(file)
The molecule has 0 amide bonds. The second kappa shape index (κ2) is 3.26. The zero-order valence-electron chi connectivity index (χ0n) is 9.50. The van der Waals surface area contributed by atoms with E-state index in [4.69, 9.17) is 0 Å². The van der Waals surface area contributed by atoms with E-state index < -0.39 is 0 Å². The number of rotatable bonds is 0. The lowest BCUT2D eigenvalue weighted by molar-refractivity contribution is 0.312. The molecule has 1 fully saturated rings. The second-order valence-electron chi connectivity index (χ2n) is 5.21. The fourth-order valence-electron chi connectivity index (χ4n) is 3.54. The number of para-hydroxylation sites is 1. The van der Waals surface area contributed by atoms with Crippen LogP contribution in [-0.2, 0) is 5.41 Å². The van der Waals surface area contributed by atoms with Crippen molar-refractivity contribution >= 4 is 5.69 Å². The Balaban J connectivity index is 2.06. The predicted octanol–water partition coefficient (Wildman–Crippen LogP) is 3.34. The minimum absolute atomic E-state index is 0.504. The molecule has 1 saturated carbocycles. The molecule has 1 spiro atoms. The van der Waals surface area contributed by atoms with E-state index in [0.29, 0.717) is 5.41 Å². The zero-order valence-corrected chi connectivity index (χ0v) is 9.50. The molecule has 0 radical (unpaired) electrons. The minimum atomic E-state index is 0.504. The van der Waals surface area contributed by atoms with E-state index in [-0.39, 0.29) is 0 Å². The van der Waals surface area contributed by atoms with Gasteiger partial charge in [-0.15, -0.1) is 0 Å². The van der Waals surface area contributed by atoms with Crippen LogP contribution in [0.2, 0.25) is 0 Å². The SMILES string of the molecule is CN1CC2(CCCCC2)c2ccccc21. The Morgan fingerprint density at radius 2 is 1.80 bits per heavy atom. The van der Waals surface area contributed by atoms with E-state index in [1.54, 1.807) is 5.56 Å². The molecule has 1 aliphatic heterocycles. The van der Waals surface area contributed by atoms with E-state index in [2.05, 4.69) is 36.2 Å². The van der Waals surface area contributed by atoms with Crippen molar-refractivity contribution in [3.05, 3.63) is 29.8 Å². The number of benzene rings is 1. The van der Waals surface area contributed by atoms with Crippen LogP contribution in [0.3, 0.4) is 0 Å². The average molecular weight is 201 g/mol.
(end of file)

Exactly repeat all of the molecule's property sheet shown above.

The molecule has 0 amide bonds. The second kappa shape index (κ2) is 3.26. The zero-order valence-electron chi connectivity index (χ0n) is 9.50. The van der Waals surface area contributed by atoms with E-state index in [4.69, 9.17) is 0 Å². The van der Waals surface area contributed by atoms with E-state index < -0.39 is 0 Å². The number of rotatable bonds is 0. The lowest BCUT2D eigenvalue weighted by molar-refractivity contribution is 0.312. The molecule has 1 fully saturated rings. The second-order valence-electron chi connectivity index (χ2n) is 5.21. The fourth-order valence-electron chi connectivity index (χ4n) is 3.54. The number of para-hydroxylation sites is 1. The van der Waals surface area contributed by atoms with Crippen LogP contribution in [-0.2, 0) is 5.41 Å². The van der Waals surface area contributed by atoms with Crippen molar-refractivity contribution >= 4 is 5.69 Å². The Balaban J connectivity index is 2.06. The predicted octanol–water partition coefficient (Wildman–Crippen LogP) is 3.34. The minimum absolute atomic E-state index is 0.504. The molecule has 1 saturated carbocycles. The molecule has 1 spiro atoms. The van der Waals surface area contributed by atoms with E-state index in [0.29, 0.717) is 5.41 Å². The zero-order valence-corrected chi connectivity index (χ0v) is 9.50. The molecule has 0 radical (unpaired) electrons. The minimum atomic E-state index is 0.504. The van der Waals surface area contributed by atoms with E-state index in [-0.39, 0.29) is 0 Å². The van der Waals surface area contributed by atoms with Gasteiger partial charge in [-0.15, -0.1) is 0 Å². The van der Waals surface area contributed by atoms with Crippen LogP contribution in [0.2, 0.25) is 0 Å². The SMILES string of the molecule is CN1CC2(CCCCC2)c2ccccc21. The Morgan fingerprint density at radius 2 is 1.80 bits per heavy atom. The van der Waals surface area contributed by atoms with E-state index in [1.54, 1.807) is 5.56 Å². The molecule has 1 aliphatic heterocycles. The van der Waals surface area contributed by atoms with E-state index in [2.05, 4.69) is 36.2 Å². The van der Waals surface area contributed by atoms with Crippen molar-refractivity contribution in [3.05, 3.63) is 29.8 Å². The number of benzene rings is 1. The van der Waals surface area contributed by atoms with Crippen LogP contribution in [0.3, 0.4) is 0 Å². The average molecular weight is 201 g/mol.